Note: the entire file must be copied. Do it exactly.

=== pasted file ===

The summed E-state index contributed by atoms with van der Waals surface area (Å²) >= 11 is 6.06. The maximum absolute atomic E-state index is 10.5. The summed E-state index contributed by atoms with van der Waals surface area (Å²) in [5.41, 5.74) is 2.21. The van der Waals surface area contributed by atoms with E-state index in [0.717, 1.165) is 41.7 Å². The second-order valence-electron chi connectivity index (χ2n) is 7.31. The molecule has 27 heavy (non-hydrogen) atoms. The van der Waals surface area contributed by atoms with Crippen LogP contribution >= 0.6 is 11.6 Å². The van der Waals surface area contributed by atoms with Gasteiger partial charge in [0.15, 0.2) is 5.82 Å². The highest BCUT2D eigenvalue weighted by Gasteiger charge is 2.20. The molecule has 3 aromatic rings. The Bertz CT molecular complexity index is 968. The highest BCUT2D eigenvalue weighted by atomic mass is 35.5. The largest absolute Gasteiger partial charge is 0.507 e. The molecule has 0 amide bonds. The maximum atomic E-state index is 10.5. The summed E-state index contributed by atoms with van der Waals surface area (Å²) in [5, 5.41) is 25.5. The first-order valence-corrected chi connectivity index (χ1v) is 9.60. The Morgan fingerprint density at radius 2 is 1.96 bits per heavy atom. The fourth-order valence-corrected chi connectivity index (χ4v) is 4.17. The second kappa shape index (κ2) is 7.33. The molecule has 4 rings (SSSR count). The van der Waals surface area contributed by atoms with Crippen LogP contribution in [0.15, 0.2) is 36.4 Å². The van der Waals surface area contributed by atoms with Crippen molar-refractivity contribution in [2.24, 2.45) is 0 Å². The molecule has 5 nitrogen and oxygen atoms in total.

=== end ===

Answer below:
The summed E-state index contributed by atoms with van der Waals surface area (Å²) >= 11 is 6.06. The maximum absolute atomic E-state index is 10.5. The summed E-state index contributed by atoms with van der Waals surface area (Å²) in [5.41, 5.74) is 2.21. The van der Waals surface area contributed by atoms with E-state index in [0.717, 1.165) is 41.7 Å². The second-order valence-electron chi connectivity index (χ2n) is 7.31. The molecule has 27 heavy (non-hydrogen) atoms. The van der Waals surface area contributed by atoms with Crippen LogP contribution >= 0.6 is 11.6 Å². The van der Waals surface area contributed by atoms with Gasteiger partial charge in [0.15, 0.2) is 5.82 Å². The highest BCUT2D eigenvalue weighted by Gasteiger charge is 2.20. The molecule has 3 aromatic rings. The Bertz CT molecular complexity index is 968. The highest BCUT2D eigenvalue weighted by atomic mass is 35.5. The largest absolute Gasteiger partial charge is 0.507 e. The molecule has 0 amide bonds. The maximum atomic E-state index is 10.5. The summed E-state index contributed by atoms with van der Waals surface area (Å²) in [5, 5.41) is 25.5. The first-order valence-corrected chi connectivity index (χ1v) is 9.60. The Morgan fingerprint density at radius 2 is 1.96 bits per heavy atom. The fourth-order valence-corrected chi connectivity index (χ4v) is 4.17. The second kappa shape index (κ2) is 7.33. The molecule has 4 rings (SSSR count). The van der Waals surface area contributed by atoms with Crippen LogP contribution in [0.15, 0.2) is 36.4 Å². The van der Waals surface area contributed by atoms with Crippen molar-refractivity contribution in [2.24, 2.45) is 0 Å². The molecule has 5 nitrogen and oxygen atoms in total.